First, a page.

Leopard Tortoise Wikipedia Page Changes

haylee345

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Hi guys! For a college class, I have to edit a wikipedia page. I of course have chosen to change the leopard tortoise wikipedia page, being the proud tortoise freak I am. Are there any changes you would make to what I've written?


Justification for the Changes (Paragraph needed for class...)

Most owners of leopard tortoises do not know proper husbandry techniques, and countless baby leopard tortoises die every year. Adult leopard tortoises often develop serious pyramiding and metabolic bone disease which leads to a short and painful life. Hopefully, by making this information easily available to new and prospective owners, I will save tortoises’ lives. There is substantial, sometimes vehement debate about many of above mentioned tips, so I tried to provide a moderate perspective. I believe I prevented a fair, sufficient overview of basic husbandry. Providing this information to the public will only be good, although there is little concrete evidence or studies that show the efficacy of my advice. It is largely accumulated from experienced tortoise breeders from a forum where they debate best practice and give advice. I have no ethical qualms.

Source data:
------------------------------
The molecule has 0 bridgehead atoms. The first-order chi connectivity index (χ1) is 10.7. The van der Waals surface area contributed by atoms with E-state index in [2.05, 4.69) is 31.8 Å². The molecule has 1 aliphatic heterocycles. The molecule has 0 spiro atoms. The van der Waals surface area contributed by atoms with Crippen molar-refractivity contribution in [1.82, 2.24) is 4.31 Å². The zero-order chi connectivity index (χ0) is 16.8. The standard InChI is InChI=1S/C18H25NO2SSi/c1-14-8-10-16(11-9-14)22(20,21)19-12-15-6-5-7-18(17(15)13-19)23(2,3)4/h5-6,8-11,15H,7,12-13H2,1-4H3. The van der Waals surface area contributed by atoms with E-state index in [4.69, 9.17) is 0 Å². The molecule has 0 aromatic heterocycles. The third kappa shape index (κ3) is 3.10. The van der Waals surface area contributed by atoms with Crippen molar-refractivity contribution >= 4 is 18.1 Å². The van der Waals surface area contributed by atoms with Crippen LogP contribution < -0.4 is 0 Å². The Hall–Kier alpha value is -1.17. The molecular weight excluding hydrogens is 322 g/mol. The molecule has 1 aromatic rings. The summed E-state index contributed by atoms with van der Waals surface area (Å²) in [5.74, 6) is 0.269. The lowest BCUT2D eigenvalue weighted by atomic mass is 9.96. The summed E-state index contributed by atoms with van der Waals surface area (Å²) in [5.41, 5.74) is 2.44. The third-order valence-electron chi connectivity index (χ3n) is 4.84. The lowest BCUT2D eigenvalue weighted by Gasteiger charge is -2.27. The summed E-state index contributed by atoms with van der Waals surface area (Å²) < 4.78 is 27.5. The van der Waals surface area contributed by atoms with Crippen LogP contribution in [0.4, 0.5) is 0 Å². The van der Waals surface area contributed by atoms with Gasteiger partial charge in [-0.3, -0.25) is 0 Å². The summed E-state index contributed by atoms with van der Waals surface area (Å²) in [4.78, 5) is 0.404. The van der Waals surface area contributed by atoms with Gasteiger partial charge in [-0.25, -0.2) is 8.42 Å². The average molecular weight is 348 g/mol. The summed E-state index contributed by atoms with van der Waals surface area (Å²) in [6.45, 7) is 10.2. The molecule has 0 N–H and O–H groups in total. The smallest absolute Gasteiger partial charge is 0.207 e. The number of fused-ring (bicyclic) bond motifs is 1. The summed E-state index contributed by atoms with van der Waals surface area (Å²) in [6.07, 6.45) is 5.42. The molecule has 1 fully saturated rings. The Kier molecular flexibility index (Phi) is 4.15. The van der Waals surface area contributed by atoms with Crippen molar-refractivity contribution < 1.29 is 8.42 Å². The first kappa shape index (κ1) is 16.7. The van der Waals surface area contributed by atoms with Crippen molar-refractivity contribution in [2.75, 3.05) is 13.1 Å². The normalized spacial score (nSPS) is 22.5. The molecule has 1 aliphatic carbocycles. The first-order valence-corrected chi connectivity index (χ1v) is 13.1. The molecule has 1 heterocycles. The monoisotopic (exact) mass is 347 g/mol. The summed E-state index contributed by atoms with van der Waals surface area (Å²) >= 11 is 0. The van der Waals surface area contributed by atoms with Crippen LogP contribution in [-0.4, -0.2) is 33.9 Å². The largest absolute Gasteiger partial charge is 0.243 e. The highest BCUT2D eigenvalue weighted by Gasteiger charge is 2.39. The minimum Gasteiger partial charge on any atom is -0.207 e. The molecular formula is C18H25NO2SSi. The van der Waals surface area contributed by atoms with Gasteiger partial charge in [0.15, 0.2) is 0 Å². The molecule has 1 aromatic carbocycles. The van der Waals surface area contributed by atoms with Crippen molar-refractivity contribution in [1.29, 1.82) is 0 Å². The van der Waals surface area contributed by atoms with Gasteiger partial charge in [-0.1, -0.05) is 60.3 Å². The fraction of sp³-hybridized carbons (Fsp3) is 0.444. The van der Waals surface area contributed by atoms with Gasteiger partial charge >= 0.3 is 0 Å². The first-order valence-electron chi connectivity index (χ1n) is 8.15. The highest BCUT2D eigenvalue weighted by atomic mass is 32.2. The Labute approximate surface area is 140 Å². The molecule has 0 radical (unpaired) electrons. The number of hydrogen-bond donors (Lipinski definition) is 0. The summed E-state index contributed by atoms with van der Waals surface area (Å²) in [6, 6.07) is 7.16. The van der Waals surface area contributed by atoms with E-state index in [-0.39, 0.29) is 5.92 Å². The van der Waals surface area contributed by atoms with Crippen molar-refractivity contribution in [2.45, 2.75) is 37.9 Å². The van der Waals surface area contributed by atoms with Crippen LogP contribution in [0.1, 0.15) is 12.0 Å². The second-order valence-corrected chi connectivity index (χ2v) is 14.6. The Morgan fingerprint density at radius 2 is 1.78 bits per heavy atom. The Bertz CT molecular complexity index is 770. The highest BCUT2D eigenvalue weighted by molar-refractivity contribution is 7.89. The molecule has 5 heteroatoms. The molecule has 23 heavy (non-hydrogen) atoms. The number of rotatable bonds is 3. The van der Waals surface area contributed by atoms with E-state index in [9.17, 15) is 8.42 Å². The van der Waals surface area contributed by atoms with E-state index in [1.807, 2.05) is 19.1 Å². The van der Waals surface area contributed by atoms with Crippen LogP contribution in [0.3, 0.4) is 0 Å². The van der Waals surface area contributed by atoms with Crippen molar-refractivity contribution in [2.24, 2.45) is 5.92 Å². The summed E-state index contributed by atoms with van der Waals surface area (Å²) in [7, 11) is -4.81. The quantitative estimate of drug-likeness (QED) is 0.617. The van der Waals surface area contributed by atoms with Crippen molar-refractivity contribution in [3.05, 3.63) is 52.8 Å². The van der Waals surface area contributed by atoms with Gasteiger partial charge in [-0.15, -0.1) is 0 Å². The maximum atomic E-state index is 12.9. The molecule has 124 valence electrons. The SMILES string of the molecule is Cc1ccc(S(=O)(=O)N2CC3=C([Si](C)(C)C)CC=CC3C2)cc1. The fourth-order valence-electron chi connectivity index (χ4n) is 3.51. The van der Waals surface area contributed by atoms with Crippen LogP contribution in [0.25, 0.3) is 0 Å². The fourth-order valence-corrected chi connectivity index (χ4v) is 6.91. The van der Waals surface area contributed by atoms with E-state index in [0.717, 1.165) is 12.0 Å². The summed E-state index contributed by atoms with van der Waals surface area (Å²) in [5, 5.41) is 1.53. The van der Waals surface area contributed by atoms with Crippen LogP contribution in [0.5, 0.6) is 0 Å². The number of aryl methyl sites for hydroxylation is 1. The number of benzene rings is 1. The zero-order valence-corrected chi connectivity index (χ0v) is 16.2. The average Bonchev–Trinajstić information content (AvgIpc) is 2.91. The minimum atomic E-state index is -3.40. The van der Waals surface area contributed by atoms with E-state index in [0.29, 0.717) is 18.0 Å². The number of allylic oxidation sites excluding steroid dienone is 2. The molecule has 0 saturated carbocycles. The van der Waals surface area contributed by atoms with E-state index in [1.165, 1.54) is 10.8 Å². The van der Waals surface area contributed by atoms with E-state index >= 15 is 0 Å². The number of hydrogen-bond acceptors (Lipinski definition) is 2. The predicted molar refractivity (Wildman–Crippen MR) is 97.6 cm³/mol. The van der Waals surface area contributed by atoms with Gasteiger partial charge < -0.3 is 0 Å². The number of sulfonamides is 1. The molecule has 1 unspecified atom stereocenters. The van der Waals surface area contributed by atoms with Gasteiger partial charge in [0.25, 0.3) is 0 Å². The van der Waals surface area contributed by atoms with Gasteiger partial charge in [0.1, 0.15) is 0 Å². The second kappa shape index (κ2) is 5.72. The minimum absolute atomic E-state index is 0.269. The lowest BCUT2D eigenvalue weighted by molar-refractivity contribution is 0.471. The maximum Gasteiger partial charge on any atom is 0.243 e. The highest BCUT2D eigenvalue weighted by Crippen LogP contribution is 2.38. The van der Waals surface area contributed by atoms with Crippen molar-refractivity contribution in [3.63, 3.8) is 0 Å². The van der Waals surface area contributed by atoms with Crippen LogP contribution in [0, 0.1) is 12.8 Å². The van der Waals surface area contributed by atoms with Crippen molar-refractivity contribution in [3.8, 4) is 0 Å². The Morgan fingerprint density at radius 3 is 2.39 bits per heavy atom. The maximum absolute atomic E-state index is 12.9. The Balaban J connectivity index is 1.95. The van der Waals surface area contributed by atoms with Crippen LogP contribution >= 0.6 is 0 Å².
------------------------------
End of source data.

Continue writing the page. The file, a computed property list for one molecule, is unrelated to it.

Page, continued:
I will be modifying the “As a Pet” Section of the “Leopard Tortoise” Wikipedia page. The section currently reads:

As a pet[edit]

Leopard tortoises became popular in captivity due to captive breeding. These turtles are very prone to respiratory problems if temperatures are not maintained. Leopard tortoises live at 75-100 degrees Fahrenheit. The southern leopard tortoise is more cold tolerant than the northern leopard tortoise. The leopard tortoise's diet could be supplemented with leafy greens such as mustard greens, collard greens, dandelion, arugula or kale and some fibrous fruits such as apples, pears, pads/fruits of the prickly pear cactus and access to fresh water.


Following are the changes I will make:

Delete: The leopard tortoise's diet could be supplemented with leafy greens such as mustard greens, collard greens, dandelion, arugula or kale and some fibrous fruits such as apples, pears, pads/fruits of the prickly pear cactus and access to fresh water.


Housing a Pet Leopard Tortoise Indoors